Known as the cruise port of Rome, Civitavecchia Port welcomes most of the major cruise lines, with capacity for several ships to dock at the same time.
The port is located to the west of Civitavecchia and along the Western Mediterranean coast. As far as shore excursions are concerned, there’s not much to see in Civitavecchia itself so Rome is the obvious choice of place to visit.
Of course, cruise lines offer their own excursions. For example, Norwegian Cruise Lines has a Rome and the Vatican tour as part of its seven-night Western Mediterranean cruise on-board Norwegian Epic, and Saga will offer various Rome tours during its A Mediterranean Trio cruise aboard Saga Pearl II next year. Excursions available with Saga include On Foot Through Ancient Rome, Rome and the Vatican, and Panoramic Tour of Rome.
Meanwhile, Royal Caribbean International’s Vision of the Seas will call at Civitavecchia on its 11-night Italy, Malta & Spain Cruise. Ben Bouldin, sales director UK & Ireland for Royal Caribbean International said: “Once in Rome, guests can enjoy excursions such as olive oil tasting and a tour of the surrounding countryside, as well as the chance to delve into the city’s renowned historical sights and vibrant culture at their own pace.”
However, clients may want to go on a tour independently from the cruise line and here’s an opportunity for travel agents to earn commission by booking customers 011 tours with shore excursion companies such as Viator, Tripashore and cruisingexcursions.com.
Cruisingexcursions.com’s chief operating officer Simonne Fairbanks said: “Rome’s port of Civitavecchia is a main port of call on European cruises and on average 85% of passengers take a tour. Our best selling shore excursion is Rome the Complete Tour; it’s a perfect tour for a first-time visitor and gives a Rome ‘taster’, allowing the customer to see the main sights.
Selling excursions is a valuable revenue channel for travel agents. An average cruisingexcursions.com travel agent sale of £300pp gives around £48pp in commission.”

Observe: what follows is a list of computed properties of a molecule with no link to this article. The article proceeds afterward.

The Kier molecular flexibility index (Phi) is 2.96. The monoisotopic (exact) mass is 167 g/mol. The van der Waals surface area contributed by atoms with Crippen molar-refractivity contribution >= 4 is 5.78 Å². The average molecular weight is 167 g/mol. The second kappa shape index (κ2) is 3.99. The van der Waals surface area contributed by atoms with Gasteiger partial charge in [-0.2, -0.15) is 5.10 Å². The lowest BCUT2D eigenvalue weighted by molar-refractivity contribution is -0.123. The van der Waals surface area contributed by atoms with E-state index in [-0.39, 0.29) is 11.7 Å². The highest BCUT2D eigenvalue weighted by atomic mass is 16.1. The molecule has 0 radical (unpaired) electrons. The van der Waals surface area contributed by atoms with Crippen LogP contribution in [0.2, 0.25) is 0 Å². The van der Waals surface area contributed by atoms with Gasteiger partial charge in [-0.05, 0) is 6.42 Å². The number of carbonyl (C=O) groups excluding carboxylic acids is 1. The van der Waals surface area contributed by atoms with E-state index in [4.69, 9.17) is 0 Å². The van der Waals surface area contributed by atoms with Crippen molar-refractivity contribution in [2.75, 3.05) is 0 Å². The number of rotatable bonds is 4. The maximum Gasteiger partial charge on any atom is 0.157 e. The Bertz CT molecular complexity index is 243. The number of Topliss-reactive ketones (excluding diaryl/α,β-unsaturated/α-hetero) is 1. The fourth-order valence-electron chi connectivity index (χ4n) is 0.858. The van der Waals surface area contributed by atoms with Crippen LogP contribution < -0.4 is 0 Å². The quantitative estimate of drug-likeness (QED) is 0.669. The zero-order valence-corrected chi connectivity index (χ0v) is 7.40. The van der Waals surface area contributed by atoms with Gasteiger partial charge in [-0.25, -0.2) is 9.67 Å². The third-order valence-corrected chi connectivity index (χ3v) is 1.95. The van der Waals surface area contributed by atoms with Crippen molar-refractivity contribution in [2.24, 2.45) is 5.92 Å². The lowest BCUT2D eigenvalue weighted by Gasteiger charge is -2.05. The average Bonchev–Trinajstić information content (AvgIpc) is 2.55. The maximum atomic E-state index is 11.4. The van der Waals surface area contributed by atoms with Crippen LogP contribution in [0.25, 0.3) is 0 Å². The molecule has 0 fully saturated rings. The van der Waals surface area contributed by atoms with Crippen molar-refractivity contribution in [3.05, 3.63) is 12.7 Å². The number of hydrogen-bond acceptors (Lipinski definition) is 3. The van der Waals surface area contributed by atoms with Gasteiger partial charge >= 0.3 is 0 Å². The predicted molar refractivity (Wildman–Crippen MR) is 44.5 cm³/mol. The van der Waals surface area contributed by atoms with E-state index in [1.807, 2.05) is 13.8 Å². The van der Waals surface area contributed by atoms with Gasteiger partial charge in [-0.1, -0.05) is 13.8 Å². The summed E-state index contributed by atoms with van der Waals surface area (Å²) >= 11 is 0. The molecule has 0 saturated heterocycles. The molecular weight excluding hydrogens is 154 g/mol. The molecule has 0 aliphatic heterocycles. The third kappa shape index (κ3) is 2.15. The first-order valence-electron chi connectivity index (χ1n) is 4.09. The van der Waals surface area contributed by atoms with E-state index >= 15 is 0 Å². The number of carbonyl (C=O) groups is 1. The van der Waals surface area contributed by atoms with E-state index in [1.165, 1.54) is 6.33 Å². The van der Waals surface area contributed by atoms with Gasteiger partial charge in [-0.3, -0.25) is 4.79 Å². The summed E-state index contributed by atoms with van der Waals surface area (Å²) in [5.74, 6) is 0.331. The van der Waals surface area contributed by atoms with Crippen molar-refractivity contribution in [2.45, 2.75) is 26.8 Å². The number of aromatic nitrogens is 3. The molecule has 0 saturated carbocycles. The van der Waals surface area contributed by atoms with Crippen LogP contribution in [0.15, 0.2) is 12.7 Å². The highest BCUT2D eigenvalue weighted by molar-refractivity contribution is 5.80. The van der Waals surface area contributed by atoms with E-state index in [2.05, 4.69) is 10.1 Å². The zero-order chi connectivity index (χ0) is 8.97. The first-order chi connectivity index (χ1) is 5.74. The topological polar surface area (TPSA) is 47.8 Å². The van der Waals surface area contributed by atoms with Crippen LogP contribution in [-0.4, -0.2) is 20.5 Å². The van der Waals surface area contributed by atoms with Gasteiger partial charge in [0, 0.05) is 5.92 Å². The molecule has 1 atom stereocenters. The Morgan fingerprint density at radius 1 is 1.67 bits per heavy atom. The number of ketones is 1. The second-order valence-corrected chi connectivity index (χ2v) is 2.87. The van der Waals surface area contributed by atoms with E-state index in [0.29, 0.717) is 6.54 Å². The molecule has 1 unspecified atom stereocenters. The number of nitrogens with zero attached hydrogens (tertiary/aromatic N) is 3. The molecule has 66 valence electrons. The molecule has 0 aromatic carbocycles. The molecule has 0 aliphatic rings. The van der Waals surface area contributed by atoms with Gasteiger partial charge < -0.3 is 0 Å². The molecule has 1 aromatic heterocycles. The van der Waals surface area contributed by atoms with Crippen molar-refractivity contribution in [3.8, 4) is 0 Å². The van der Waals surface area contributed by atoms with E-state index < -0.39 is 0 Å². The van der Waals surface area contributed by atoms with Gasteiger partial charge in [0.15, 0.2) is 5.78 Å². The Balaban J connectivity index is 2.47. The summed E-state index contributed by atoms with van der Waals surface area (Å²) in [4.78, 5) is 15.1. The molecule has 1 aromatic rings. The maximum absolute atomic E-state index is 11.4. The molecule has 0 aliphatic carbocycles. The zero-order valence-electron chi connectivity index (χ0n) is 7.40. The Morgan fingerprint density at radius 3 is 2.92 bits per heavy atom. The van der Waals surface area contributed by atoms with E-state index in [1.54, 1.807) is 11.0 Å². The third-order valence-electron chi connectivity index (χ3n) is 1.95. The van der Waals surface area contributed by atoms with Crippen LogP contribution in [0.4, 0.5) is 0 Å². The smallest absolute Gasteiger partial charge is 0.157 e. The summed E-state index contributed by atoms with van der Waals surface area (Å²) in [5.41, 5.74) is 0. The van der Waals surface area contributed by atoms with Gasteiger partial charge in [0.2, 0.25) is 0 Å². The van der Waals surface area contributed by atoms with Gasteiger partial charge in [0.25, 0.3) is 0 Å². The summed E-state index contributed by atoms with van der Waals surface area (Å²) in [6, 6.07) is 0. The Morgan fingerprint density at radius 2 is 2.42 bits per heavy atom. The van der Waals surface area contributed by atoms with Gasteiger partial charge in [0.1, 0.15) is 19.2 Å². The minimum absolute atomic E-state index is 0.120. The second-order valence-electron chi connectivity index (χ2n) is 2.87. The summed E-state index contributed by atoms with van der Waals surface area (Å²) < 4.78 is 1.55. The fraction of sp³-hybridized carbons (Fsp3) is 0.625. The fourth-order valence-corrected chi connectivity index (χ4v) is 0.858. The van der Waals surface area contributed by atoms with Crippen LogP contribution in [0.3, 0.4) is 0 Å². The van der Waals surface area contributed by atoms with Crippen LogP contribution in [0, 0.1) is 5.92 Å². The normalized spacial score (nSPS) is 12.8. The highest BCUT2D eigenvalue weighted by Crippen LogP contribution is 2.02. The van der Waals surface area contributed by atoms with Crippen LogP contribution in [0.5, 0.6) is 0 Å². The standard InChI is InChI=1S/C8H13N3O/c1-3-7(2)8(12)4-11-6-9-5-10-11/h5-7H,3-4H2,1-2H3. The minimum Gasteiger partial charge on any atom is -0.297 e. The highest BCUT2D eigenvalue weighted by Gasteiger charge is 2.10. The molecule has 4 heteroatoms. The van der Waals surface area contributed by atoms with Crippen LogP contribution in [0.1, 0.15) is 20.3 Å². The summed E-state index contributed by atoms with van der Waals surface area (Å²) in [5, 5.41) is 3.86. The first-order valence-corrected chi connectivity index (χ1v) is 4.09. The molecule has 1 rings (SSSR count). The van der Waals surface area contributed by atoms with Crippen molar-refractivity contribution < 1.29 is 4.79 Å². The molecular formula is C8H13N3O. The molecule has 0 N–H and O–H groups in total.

The added benefit of these ships is that they can offer skip the line entrance to the main sights such as the Colosseum.
If clients want to head to the city independently, they should be aware that the journey is around 70km from the port. Therefore, if it’s a mid cruise port call and they only have one day to see the city, timings will need to be carefully planned.
There are different ways of getting to Rome. A train goes from Civitavecchia main station (a 15-minute walk from the port) to Roma Termini, line FL5. The journey takes around 70 minutes, trains run every 30 minutes, and it costs €5 euros. It can be booked at trenitalia.it.
The most convenient way to go to the city, however, is by private transfer. A shared round trip from Civitavecchia Port to Rome city centre costs from €65 per person with pick up from just outside the cruise terminal. More details can be found at shuttlecruiseline.com/en/ or civi.tavecchiaport.org/transfer/
Fairbanks continued: “When porting in Civitavecchia for the first time, a lot of OUT customers choose to take a private option with a small vehicle. The smaller vehicles can get closer to the sites, which means less walking than on the group tours and more time to experience the many sites.”
Trips are also available for customers who disembark in Civitavecchia to see the main sights before they get dropped off at the airport. So with all these options your clients can choose what suits them best for a trip to Rome.